Ryan Zimmerman has pain in shoulder, may need a break

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Mark Zuckerman of CSNWashington.com’s excellent “Nats Insider” page provides the money quote:

“I’ve been hitting for a while here [in the big leagues], and I don’t miss fastballs the way I’ve been missing fastballs,” Ryan Zimmerman said Saturday after watching his batting line fall to .218/.285/.305 . “So it’s frustrating, but I’ve just got to continue to do my treatment and stuff, and hopefully it will improve and we’ll get to that. But if things keep going the way they’ve been going, we’re going to have to do something.”

The 27-year-old third baseman is likely to get a cortisone shot in his ailing right shoulder early this week. If that doesn’t take care of the discomfort, he may be placed on the 15-day disabled list. The approaching All-Star break (July 9-12) could mean fewer missed games.

Washington moved to 41-28 with Saturday’s 3-1 win over the Orioles. Zimmerman would be surely be missed, but the first-place Nats are better served getting him as healthy as possible for the stretch run.

Zimmerman is in the Nationals’ starting lineup on Sunday against Baltimore, playing third and batting third.

Report: Mets sign Brad Brach to one-year, $850,000 contract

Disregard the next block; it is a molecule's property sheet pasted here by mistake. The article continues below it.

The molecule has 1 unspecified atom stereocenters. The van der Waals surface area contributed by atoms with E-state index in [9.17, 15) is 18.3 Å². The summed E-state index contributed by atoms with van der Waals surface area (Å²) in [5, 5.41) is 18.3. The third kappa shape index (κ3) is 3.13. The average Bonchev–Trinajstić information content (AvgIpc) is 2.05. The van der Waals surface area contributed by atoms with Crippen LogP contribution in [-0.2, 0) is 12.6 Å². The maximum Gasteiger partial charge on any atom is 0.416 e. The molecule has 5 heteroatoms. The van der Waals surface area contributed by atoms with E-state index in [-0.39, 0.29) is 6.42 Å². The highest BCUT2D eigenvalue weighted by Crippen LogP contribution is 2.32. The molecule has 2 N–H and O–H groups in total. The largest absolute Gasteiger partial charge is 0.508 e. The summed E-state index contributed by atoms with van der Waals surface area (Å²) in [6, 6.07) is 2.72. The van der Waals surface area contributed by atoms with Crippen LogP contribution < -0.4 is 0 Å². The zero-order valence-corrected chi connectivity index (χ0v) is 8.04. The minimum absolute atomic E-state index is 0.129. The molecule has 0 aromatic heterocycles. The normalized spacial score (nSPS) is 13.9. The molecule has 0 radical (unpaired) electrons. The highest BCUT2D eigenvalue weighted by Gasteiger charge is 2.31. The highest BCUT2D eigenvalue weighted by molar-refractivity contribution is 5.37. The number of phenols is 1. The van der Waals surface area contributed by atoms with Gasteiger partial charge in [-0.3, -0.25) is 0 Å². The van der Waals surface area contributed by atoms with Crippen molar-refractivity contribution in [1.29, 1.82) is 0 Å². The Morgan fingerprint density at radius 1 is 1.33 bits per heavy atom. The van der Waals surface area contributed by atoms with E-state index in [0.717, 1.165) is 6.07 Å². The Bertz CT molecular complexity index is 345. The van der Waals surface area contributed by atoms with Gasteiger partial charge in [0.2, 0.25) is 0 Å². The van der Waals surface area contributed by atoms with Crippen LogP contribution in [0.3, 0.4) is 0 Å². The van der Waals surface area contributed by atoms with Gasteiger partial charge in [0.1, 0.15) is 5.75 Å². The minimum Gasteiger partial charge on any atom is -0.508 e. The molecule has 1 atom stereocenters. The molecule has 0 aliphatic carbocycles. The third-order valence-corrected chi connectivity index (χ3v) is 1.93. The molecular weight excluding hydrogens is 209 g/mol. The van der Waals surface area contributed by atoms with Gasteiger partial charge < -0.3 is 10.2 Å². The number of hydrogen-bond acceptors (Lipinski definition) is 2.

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The Athletic’s Ken Rosenthal reports that the Mets and free agent reliever Brad Brach have agreed on a one-year deal worth $850,000. The contract includes a player option for the 2021 season with a base salary of $1.25 million and additional performance incentives.

Brach, 33, signed as a free agent with the Cubs this past February. After posting an ugly 6.13 ERA over 39 2/3 innings, the Cubs released him in early August. The Mets picked him up shortly thereafter. Brach’s performance improved, limiting opposing hitters to six runs on 15 hits and three walks with 15 strikeouts in 14 2/3 innings through the end of the season.

While Brach will add some much-needed depth to the Mets’ bullpen, his walk rate has been going in the wrong direction for the last three seasons. It went from eight percent in 2016 to 9.5, 9.7, and 12.8 percent from 2017-19. Needless to say the Mets are hoping that trend starts heading in the other direction next season.